When Bill Dinning attended a real estate conference in London a month ago, Aegon Asset Management’s head of investment strategy was struck by how little the audience seemed to care about the market.
The “obsession” about the economy is obscuring the increase in corporate profits and what’s going on with stock, bond, credit and property markets, Dinning said.
“At the end of it, all the questions were about the macro” environment, Dinning said in an interview at his office in Edinburgh. “One hundred and fifty property investors aren’t thinking about do I want to buy the Paris market or the Berlin market, they want to know what’s going on in macro land.”
Strategists in the Scottish capital covering about 510 billion pounds ($814 billion) of funds are busy figuring out what to do next as debates over inflation, monetary policy in the emerging markets, the U.S. budget deficit and sovereign debt in Ireland and Greece drown out talk about valuations.
U.S. stocks are returning more than junk bonds after trailing them for a decade and equity prices have fallen to a low relative to credit markets. The discrepancy is making little difference, with investors withdrawing record amounts from equity funds, according to LPL Financial Corp. in Boston.
“The problem is the appetite for taking risk,” Mike Turner, the Edinburgh-based head of strategy at Aberdeen Asset Management Plc, said in an interview at his office. “We’re smack bang in the middle of euphoria and panic.”
Scottish Widows Investment Partnership sold commercial property in recent months, as well as government bonds and some U.K. stocks, to realize gains, Ken Adams, its head of strategy, said in a Nov. 8 interview. He said the changes were across a range of funds. He declined to single out individual stocks.
Standard Life Investments reckons real estate is the cheapest asset class, while credit is “a little cheap,” said Andrew Milligan, its global strategist. He predicts a 20 percent return over three years for commercial property, in line with gains for company bonds.
“You get a nice long-running yield, depending on the building,” said Milligan, whose firm oversees 154 billion pounds. “The situation for credit still looks good. It’s a reflection of our pessimism on the economy, our optimism on corporate earnings and our value analysis that says corporate bonds are not yet expensive.”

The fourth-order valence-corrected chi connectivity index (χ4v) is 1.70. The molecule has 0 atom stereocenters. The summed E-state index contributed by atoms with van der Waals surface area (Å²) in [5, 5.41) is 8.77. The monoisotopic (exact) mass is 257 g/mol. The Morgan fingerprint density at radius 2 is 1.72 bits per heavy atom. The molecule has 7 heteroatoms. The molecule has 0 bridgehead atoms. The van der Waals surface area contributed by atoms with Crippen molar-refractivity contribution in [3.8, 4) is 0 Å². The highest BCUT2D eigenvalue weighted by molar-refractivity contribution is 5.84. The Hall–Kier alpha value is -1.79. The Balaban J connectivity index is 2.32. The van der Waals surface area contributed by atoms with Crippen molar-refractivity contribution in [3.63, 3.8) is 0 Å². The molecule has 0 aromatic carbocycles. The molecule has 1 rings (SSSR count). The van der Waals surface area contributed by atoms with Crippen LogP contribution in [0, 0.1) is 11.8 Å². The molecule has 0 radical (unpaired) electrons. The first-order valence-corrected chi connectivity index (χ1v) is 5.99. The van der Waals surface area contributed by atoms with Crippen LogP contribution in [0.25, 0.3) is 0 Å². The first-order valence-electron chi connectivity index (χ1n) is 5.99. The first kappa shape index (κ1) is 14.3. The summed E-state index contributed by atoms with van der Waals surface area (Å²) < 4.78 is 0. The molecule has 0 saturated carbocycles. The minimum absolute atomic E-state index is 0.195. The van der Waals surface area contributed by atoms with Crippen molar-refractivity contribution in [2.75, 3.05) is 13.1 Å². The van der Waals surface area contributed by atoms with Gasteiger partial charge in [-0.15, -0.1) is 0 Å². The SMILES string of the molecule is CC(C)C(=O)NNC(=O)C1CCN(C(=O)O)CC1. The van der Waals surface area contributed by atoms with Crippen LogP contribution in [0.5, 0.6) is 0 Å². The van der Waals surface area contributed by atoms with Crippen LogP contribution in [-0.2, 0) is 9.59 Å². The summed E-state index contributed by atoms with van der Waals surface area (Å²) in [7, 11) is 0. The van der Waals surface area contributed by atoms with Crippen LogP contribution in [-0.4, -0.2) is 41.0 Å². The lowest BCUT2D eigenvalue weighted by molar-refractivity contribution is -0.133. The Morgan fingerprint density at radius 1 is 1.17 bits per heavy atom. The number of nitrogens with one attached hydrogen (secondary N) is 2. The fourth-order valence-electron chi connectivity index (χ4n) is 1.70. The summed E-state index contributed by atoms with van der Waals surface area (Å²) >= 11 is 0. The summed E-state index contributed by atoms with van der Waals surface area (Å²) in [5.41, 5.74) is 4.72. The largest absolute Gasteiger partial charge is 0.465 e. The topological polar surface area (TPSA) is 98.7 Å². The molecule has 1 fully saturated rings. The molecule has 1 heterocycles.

Milligan said the wild card for next year includes the U.S. budget and China.
The White House budget office projects the federal deficit this year will exceed $1.5 trillion, or 10.6 percent of gross domestic product, and will remain as high as $751 billion, or 3.9 percent of GDP, in five years.
China, by contrast, on Nov. 19 ordered banks to set aside more reserves for the second time in two weeks, draining cash to curb inflation and reduce the risk of a bubble in the world’s fastest-growing major economy.
“The one assumption that pretty much everyone bases their forecasts on is that China won’t suffer any major problems next year,” Milligan said in an interview.
Then there’s rising bond yields and debt financing pressure in Ireland, which is following Greece in resorting to a rescue by the European Union and International Monetary Fund after its banks teetered on the brink of collapse.
The difference in yield, or spread, between 10-year Irish and German bonds of similar maturity narrowed nine basis points, or 0.09 percentage point, yesterday to 533 points. The spread has doubled since the week when Greece agreed to a 110 billion-euro ($150 billion) package of loans from the EU and IMF in May.
Stocks vs. Credit
Aegon, manager of 43 billion pounds of assets, sold corporate bonds at the end of September to buy stocks with higher dividends, said Dinning, who in August predicted equity markets would rise for the rest of the year.
Equity is still cheap relative to debt, he said on Nov. 3. He didn’t specify shares of which companies he purchased.
The MSCI World Index of developed market stocks has climbed 20 percent, including reinvested dividends, in the second half of this year. The Barclays Capital Global Aggregated Corporate Index returned 7.6 percent in the same period. Junk bonds have returned 11.4 percent since June 30, according to Barclays’ Global High-Yield Index.
Scottish Widows, which oversees 146 billion pounds and is part of Lloyds Banking Group Plc, hasn’t yet redeployed the money it raised from selling investments, Adams said.
“I don’t think there’s anything that stands out,” he said. “There’s a lack of sustainable growth that’s pervasive. We’ve become less aggressive taking account of the risks. We are positive, just less positive than we were.”
For Turner at Aberdeen Asset Management, changing his asset allocation is difficult for the same reason. Like Milligan at Standard Life, he sees the wisdom of holding property and credit for the rental yield or bond coupon.
“It’s not really obvious that anything is standing out,” Turner said on Nov. 3. Aberdeen Asset Management, based in northeast Scotland, oversaw 169 billion pounds on Aug. 31.
All four strategists agree that corporate earnings will improve next year. They also agree that the economic hinterland makes it trickier to navigate stock markets.
The companies in the MSCI World to have posted quarterly earnings since Oct. 7 on average have reported a 34 percent increase in net income, according to Bloomberg data. Of those, 60 percent have beaten estimates.
“There are lots of legitimate policy and macro issues to worry about,” said Dinning. “It’s just that if you looked at the world bottom up, you’d come to a different conclusion.”